Prostate cancer is the most common cancer in men. One in nine men will experience prostate cancer during their life. However, most men survive prostate cancer (40 out of 41 men survive prostate cancer). Most cases of prostate cancer occur in the older years. Prostate cancer is rare in men under 40. In fact, more than half of all prostate cancers are diagnosed in men over 65 years of age. [i]
A whole host of ideas have been put forth as to what increases the risk of prostate cancer. These have ranged from past history of prostatitis, sexually transmitted infections, vasectomies, chemical exposures, and in addition to other potential causes. There has often been conflicting results in studies with some showing an increased risk of prostate cancers and others not showing prostate cancer. This could be due to the fact that so many men get prostate cancer that it can be hard to determine if something caused the cancer other than simply being male and having a prostate. However, a family history of prostate cancer has been linked to the risk of developing prostate cancer. So know your family history of prostate cancer (father, grandfathers, brothers, uncles).
Prostate cancer symptoms mimic symptoms of other disorders and ailments. The following symptoms are outlined by the American Cancer Society:
Problems urinating (symptoms similar to BPH)
Blood in the urine or semen (red/pink semen)
Weakness/numbness in the legs
Pain in the bones
However, these symptoms are found in other common disorders in men so most often, they do not indicate cancer. At the same time, these symptoms can be dismissed too easily. This is why an annual physical by a healthcare provider is so important. They can run blood test such as a PSA (prostate specific antigen) that can indicate cancer. They can also perform a digital rectal exam to feel the prostate since cancer in the prostate can sometimes be felt as nodules within the prostate on physical exam.
Survival from prostate cncer is very high – 99%. In fact, in men whose prostate
cancer is confined to the prostate or the nearby tissues, the survival rate is nearly 100%. However, if the cancer spreads to other areas of the body, the survival rate drops to 29%. So catching prostate cancer early is critical.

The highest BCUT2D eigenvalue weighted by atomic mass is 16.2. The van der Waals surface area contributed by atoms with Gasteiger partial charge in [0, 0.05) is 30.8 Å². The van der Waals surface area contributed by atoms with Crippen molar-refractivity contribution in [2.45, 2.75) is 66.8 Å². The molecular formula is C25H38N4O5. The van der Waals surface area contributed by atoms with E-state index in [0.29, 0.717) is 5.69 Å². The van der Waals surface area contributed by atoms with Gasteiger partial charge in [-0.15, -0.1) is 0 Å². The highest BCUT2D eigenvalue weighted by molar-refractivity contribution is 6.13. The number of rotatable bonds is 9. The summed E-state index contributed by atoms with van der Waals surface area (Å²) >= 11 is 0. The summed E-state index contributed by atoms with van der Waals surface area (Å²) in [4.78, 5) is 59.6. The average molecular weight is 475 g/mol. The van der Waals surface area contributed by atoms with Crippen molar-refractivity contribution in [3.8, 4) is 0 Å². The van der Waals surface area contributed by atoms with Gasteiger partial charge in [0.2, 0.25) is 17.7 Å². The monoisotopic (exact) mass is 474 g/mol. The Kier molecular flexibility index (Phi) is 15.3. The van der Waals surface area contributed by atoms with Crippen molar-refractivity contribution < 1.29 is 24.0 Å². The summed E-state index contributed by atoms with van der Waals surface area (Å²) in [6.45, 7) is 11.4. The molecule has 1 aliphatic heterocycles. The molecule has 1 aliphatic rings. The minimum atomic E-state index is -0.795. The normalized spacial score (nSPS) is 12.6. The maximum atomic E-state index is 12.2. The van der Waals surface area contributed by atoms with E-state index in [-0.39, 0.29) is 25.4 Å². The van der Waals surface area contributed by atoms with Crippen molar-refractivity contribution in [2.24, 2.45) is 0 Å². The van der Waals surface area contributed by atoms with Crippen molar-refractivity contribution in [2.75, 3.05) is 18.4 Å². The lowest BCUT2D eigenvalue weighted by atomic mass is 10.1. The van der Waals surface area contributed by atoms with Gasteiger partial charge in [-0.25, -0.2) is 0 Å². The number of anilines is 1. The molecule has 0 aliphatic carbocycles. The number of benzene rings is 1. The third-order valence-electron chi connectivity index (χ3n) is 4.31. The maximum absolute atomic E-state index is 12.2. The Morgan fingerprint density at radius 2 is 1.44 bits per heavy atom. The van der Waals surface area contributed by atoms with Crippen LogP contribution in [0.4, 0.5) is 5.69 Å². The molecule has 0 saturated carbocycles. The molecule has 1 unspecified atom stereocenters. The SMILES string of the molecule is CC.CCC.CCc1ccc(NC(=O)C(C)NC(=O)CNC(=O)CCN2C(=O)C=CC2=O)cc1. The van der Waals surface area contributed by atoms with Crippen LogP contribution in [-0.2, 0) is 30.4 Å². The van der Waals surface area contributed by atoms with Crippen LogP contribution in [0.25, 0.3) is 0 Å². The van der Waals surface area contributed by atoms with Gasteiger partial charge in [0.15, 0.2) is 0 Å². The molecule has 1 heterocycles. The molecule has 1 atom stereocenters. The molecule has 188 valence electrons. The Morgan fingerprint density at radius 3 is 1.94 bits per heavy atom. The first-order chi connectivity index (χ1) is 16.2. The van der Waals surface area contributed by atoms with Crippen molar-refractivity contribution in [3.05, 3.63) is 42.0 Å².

Main reasons why men often don’t seek treatment are often because they mistake their symptoms for other disorders or the fact that they don’t want to have a physical exam. Not seeing a provider can increase the chances of not surviving prostate cancer since untreated cancers are more likely to spread.
If a patient has a high PSA or abnormal finding on a digital rectal exam, then diagnostic tests can be performed. Diagnosis is often made by performing a prostate biopsy. A biopsy involves collecting samples of prostate tissue through rectum with a small needle. This is a procedure that can be performed in a clinic and does not require sedation (see below). Imaging scans such as a CT, MRI, or bone scan can be used to look for the spread of the cancer.
Treatments vary depending on the type and stage of cancer. In some mild cases, simply watching and waiting by performing regular monitoring is felt to be the best option for some men. Since prostate cancers grow slowly, a fairly small cancer confined to the prostate may simply be “watched” and monitored regularly to track its growth. Medical or other treatments are then added when necessary.
The first medication treatment is often focused around reducing testosterone levels and is called hormone therapy. In most prostate cancers, testosterone actually “tells” cancer cells to grow. Reducing testosterone levels decreases the growth and spread of prostate cancers. A common drug used is called leuprolide. This medication is a gonandotropin releasing hormone agent (GnRH). It tricks the pituitary gland into not sending chemical signals to the testicles to make testosterone. So when the testicles stop making testosterone, then testosterone levels drop and prostate cancer growth slows. For some men, GnRH agents may not sufficiently reduce testosterone levels, so testosterone blocking medications can be used.
Other medication treatments can involve chemotherapy or biologic therapy to help reduce the size or eradicate the cancer. The type of chemotherapy depends upon the type of prostate cancer as well as how far the cancer has spread. It can also depend on the side effects of these medications and the individual outcomes a clinician and patient want to achieve.
Other therapies can include some of the following:
Radiation therapy can also be used to target cancer tissues.
Cryotherapy, where very cold temperatures are used to kill cancer cells in the prostate.
Vaccine treatment can help the immune system attack the prostate cancer cells
Surgery to remove the prostate or affected lymph nodes can also be performed.
Early detection through by having an annual physical and blood tests can help catch prostate cancer early. The earlier prostate cancer is caught, the less invasive cancer treatments tend to be.
[i] The information and statistics in this chapter were based on information gathered from the American Cancer Society website at www. cancer.org/cancer/prostate-cancer (last viewed 2/2/19).
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